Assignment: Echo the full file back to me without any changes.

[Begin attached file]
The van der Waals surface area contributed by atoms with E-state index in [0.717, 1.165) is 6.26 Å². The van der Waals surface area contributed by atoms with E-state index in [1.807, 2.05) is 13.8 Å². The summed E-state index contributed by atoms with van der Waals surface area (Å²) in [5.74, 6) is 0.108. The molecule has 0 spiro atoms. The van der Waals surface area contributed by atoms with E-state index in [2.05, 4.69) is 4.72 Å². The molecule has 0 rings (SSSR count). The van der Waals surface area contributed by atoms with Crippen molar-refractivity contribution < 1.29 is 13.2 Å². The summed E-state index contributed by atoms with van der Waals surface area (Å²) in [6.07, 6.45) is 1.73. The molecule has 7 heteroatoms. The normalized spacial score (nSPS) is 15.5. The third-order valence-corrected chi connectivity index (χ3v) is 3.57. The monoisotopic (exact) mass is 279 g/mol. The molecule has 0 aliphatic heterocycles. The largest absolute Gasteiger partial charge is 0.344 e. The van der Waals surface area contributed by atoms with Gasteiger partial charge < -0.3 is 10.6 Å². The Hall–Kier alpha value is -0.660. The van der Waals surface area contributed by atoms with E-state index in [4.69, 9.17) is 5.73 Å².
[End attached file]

The van der Waals surface area contributed by atoms with E-state index in [0.717, 1.165) is 6.26 Å². The van der Waals surface area contributed by atoms with E-state index in [1.807, 2.05) is 13.8 Å². The summed E-state index contributed by atoms with van der Waals surface area (Å²) in [5.74, 6) is 0.108. The molecule has 0 spiro atoms. The van der Waals surface area contributed by atoms with E-state index in [2.05, 4.69) is 4.72 Å². The molecule has 0 rings (SSSR count). The van der Waals surface area contributed by atoms with Crippen molar-refractivity contribution < 1.29 is 13.2 Å². The summed E-state index contributed by atoms with van der Waals surface area (Å²) in [6.07, 6.45) is 1.73. The molecule has 7 heteroatoms. The normalized spacial score (nSPS) is 15.5. The third-order valence-corrected chi connectivity index (χ3v) is 3.57. The monoisotopic (exact) mass is 279 g/mol. The molecule has 0 aliphatic heterocycles. The largest absolute Gasteiger partial charge is 0.344 e. The van der Waals surface area contributed by atoms with Gasteiger partial charge < -0.3 is 10.6 Å². The Hall–Kier alpha value is -0.660. The van der Waals surface area contributed by atoms with E-state index in [4.69, 9.17) is 5.73 Å².